Understanding recurrent care proceedings: Competing risks of how mothers and fathers enter subsequent care proceedings in England

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Stuart Bedston
Yang Hu
Georgia Philip
Lindsay Youansamouth
Marian Brandon
Karen Broadhurst
John Clifton
Published online: Nov 22, 2019


Background
Despite progress in understanding mothers' (re)appearances within family justice, fathers have not yet received due attention in research on recurrent care proceedings.


Aims


  1. Compare parents' gendered risks of entering subsequent care proceedings;

  2. Map family relations underpinning recurrent care proceedings;

  3. Investigate the role of family members' life course characteristics (e.g. age, number of children) in shaping the risk of returning to court.

Methods
Analysis drew on 2007/08-2017/18 administrative records from the Child and Family Court Advisory and Support Services (Cafcass) in England. From a sample of recurrent parents (N = 24,460), a latent class analysis established profiles of who they returned with. A competing risks analysis of all parents (N = 165,550) modelled the risk of returning into each profile given index characteristics.


Results
Overall rate of return for mothers was 1.7 times that of fathers: 22% after 5 years, compared to 13% for fathers, and 29% and 17% after 10 years, respectively.


Five distinct profiles of recurrent parents were established: 'recurrent family', 'recurrent couple', 're-partnered couple', 'complex recurrence', and 'lone parent'. The vast majority of fathers who entered subsequent proceedings did so as either a part of a recurrent family (41%) or recurrent couple (36%). However, these two profiles represented a much smaller proportion (25% and 19%, respectively) of all recurrent mothers, while the remainder returned with either a new partner or as a lone parent (49%), both with a new child. Complex recurrence represented a small proportion for both mothers and fathers (7% and 11%, respectively). The risk of each of these profiles is characterised by the distinct life course positions of the parent.


Conclusion
The results underscore the value of a relational approach and understanding a parent's position within the life course in social work research towards building a fuller picture of recurrence.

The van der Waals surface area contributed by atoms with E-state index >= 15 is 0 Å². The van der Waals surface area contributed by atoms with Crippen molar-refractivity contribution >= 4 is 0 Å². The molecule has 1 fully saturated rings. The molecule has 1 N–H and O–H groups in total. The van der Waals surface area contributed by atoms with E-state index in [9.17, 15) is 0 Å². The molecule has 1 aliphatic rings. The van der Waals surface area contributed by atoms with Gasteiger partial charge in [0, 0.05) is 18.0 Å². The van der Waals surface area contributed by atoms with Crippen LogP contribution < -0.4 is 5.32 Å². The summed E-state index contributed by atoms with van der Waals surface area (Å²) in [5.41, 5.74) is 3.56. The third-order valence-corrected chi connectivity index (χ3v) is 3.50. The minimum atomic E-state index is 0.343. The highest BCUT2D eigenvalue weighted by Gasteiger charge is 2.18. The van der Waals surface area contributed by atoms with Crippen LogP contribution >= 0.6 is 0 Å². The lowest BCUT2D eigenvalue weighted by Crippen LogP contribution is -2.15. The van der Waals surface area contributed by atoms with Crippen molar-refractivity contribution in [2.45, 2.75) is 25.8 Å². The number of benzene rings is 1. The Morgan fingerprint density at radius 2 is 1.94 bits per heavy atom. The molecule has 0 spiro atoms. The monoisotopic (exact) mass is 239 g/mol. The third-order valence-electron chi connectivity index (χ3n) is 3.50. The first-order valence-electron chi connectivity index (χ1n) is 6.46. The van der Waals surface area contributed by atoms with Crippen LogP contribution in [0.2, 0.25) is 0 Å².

Background

Despite progress in understanding mothers' (re)appearances within family justice, fathers have not yet received due attention in research on recurrent care proceedings.

Aims

  1. Compare parents' gendered risks of entering subsequent care proceedings;

  2. Map family relations underpinning recurrent care proceedings;

  3. Investigate the role of family members' life course characteristics (e.g. age, number of children) in shaping the risk of returning to court.

Methods

Analysis drew on 2007/08-2017/18 administrative records from the Child and Family Court Advisory and Support Services (Cafcass) in England. From a sample of recurrent parents (N = 24,460), a latent class analysis established profiles of who they returned with. A competing risks analysis of all parents (N = 165,550) modelled the risk of returning into each profile given index characteristics.

Results

Overall rate of return for mothers was 1.7 times that of fathers: 22% after 5 years, compared to 13% for fathers, and 29% and 17% after 10 years, respectively.

Five distinct profiles of recurrent parents were established: 'recurrent family', 'recurrent couple', 're-partnered couple', 'complex recurrence', and 'lone parent'. The vast majority of fathers who entered subsequent proceedings did so as either a part of a recurrent family (41%) or recurrent couple (36%). However, these two profiles represented a much smaller proportion (25% and 19%, respectively) of all recurrent mothers, while the remainder returned with either a new partner or as a lone parent (49%), both with a new child. Complex recurrence represented a small proportion for both mothers and fathers (7% and 11%, respectively). The risk of each of these profiles is characterised by the distinct life course positions of the parent.

Conclusion

The results underscore the value of a relational approach and understanding a parent's position within the life course in social work research towards building a fuller picture of recurrence.

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